Sunday, February 13th, 2011. In two days I will have been back on this West Texas ranch, helping out, for two full weeks. Things have been busy, organizing, setting things to function properly and efficiently, finding a place for everything. I've been entertaining the idea of starting up another blog for the sole purpose of documenting the happenings and functions of this ranch; but, at this point, I would need permission AND I'm not entirely sure what kind of terms I'm being offered or how long the need for my stay out here will last. No real surety. Things just don't seem to work out here like they do in other places, it's sorely confusing and a
little tormenting.
Several objectives are in the works. Around the headquarters the effort has mostly been to organize and set a function to what have been useless buildings. This one I've been working on is set to become a pipe fitting room, or a building specifically for serving the supplies, construction, and maintenance of the ranch's water supply. This last freeze caused problems throughout the ranch, busted valves, broken floats, frozen water lines.

On the other end, it has been feeding livestock and tending to issues surrounding the game hunting. Andy and I have been setting up a water supply high in the bluffs to serve the deer and aoudad sheep that are here and I've road along to help him set a few traps to catch the mountain lion problems of local ranches. All in all there's a lot to do, this stuff takes some time. I'm hoping things will secure up for me here, under conditions that can be agreed upon and settled. I believe I could do some good for this ranch and at the same time get on with the bigger objectives of my own art making. The latter rides upon the former. I think I'm even losing friendships and family relations because my quest for seeing a vision through is so important. Alas, it is larger than I am, and must be done at all costs.
God help us all, but sometimes, most, I feel just like my Texas State alumnus here, tangled up in the traps of the world... see you soon.

Sunday, February 6, 2011

What keeps you up at night?

The space was low lite, dark like the first light of a morning or the absolute last light of day when everything falls to shadows of shadows, movements of dark and light. I find myself fuddling around with various glasses, cleaning, arranging a till. A man comes and askes for a beer, strangely it seems as though I know the person, a past friend maybe, a little more light now. More people begin to arrive. They sit down and begin conversation with each other. I look up from my familiarizations with an unknown bar, always keeping the hands busy. More guests arrive, and more there still are those I've not yet greeted. By this time I've realized where I am, there's enough light brought with each new guest that I understand what I'm doing. I set pace to attend to each one of them. At first it seems as though the first groups are family, deep friends, happy to just see me again. The man who was at the bar I served only one beer but he spoke as though he knew me, and he left an extra twenty dollars for my troubles.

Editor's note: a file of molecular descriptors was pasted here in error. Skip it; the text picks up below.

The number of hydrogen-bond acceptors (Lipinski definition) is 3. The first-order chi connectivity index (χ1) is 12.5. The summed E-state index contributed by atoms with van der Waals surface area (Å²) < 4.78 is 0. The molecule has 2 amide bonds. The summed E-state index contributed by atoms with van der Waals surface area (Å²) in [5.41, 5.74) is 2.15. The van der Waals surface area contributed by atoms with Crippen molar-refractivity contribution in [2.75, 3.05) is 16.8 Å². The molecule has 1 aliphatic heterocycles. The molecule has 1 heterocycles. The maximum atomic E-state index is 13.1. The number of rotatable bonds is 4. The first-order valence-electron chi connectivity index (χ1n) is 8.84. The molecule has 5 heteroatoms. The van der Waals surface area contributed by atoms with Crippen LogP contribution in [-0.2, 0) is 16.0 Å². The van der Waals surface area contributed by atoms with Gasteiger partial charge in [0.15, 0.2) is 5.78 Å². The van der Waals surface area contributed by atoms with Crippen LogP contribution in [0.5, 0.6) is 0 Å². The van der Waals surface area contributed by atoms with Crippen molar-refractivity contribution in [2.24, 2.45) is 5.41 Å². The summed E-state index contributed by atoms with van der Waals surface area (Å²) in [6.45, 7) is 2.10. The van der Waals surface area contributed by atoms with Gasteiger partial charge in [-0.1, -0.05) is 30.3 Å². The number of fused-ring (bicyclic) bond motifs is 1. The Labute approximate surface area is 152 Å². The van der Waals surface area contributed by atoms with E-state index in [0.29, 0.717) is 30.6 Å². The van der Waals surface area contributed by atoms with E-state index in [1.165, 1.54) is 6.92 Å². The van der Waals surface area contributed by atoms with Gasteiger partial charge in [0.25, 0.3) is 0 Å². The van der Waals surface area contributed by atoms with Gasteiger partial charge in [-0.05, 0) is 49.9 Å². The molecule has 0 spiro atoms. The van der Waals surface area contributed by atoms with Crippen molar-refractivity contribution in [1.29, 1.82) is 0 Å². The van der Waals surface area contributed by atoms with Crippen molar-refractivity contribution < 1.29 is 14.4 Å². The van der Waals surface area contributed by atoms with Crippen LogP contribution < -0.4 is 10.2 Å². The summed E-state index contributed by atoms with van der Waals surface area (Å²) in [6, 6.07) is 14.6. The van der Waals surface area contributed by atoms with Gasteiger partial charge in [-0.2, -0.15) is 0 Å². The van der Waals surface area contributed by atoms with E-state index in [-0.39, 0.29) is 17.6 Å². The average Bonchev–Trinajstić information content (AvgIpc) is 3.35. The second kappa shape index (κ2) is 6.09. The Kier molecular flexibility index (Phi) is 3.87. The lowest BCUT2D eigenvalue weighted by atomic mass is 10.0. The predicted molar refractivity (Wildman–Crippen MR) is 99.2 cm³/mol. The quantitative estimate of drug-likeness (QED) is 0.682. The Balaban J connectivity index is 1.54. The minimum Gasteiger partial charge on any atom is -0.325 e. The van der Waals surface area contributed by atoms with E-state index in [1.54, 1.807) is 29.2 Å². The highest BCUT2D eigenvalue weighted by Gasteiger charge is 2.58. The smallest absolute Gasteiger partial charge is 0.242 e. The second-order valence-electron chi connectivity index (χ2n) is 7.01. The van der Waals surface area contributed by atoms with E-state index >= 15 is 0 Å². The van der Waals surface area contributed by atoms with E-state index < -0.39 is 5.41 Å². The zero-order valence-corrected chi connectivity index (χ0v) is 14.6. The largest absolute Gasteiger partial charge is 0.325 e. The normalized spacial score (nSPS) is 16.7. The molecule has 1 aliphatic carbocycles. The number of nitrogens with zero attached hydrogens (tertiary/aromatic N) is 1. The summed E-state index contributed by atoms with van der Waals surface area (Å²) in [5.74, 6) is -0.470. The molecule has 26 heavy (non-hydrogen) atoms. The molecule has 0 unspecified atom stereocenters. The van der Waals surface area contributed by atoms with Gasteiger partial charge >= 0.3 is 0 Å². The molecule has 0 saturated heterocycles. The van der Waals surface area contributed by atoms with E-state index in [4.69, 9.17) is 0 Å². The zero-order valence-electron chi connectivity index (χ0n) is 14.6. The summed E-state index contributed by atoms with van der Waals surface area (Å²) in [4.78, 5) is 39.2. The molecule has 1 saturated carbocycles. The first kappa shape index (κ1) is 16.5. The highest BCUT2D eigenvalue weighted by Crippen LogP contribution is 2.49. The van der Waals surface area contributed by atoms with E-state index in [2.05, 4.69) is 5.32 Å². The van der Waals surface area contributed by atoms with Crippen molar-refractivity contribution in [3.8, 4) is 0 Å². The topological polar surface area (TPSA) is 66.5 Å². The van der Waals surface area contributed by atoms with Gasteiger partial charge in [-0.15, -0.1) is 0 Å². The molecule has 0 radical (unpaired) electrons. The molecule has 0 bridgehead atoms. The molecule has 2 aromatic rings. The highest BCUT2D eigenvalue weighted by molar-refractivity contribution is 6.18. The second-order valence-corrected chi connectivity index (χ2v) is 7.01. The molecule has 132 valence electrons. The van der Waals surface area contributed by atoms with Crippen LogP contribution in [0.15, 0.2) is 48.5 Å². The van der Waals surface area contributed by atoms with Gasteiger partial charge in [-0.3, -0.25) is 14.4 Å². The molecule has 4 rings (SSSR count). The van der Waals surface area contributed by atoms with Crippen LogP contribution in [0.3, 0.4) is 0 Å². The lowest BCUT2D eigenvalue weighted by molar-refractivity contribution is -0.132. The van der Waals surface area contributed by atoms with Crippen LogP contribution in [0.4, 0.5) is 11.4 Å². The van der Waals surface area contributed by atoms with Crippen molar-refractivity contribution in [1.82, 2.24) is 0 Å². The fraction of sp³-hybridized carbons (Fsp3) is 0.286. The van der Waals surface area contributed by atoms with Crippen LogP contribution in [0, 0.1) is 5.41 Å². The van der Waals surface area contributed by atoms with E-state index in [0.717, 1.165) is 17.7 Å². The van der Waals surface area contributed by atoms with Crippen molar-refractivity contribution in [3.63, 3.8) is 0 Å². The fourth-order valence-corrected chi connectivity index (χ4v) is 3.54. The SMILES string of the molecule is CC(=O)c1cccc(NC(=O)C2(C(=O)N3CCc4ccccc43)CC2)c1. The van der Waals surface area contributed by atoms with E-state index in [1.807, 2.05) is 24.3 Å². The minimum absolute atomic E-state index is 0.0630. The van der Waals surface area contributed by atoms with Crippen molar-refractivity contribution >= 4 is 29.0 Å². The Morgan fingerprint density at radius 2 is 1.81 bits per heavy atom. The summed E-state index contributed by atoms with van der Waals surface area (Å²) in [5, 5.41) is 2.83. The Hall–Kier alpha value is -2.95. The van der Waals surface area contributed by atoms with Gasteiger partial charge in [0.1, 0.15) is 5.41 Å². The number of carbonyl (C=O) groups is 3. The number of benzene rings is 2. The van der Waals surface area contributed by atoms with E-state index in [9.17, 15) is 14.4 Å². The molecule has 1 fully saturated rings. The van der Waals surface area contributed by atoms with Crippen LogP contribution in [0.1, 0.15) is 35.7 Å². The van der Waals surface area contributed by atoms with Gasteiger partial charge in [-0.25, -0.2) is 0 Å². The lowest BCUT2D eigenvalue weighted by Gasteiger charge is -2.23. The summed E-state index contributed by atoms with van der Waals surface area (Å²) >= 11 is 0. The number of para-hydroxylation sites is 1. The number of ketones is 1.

On to the third, these I do not know. I greet, ask of needs, offer my service. At first it seems they are inquisitive to the offerings,asking certain questions regarding certain items; but soon inquiry turns into explaination, explaination into definition, meanwhile more guests begin to arrive, but this table lingers on in a dead humor sort of way. Their questions are not serious, they seem to know the menu better than I, the wife cracks smile at husband. Are they asking simply for company of conversation, perhaps they've been marooned here, lonely, left for an eternal stay long before the lights ever came on. Perhaps they ask intentionally to delay my response to those guests not yet attended, they smirk at one another. The idea of watching me squirm; they have some x-rated delight in the disruption of the single task manager. I realize they have drinks already, there is no real need here. As I turn to attend those who are without, the couple asks for more to drink.
Low light again. My eyes crack open to the electric heater in the middle of the room. It's three o'clock on a Sunday morning, February 6th, 2011. I'm in the guest bedroom on a ranch in West Texas, wondering how I got here. What events transpired to lead way out to this place? What sort of misdirection has befallen me? I have a good idea. My gut rolls in bed. I stare into that low darkness. I see every picture that has been on my mind as of late and every picture I've been attempting to render. Are these pictures off my intended task? My heart answers the question before it is even through. Somehow, there is some hard-truth similarities to the dream, albeit, a server's nightmare just had in the darkness concerning my last two years as an artist. Some spirit hovering over the deep, arcing past lives with current in subconcious slumber in order to correct the direction of a path. Switch the lights on. A swift river of realization runs through my blood and happiness in the truth of the coming reflection....

The Thoughts and Times of

The Video Bar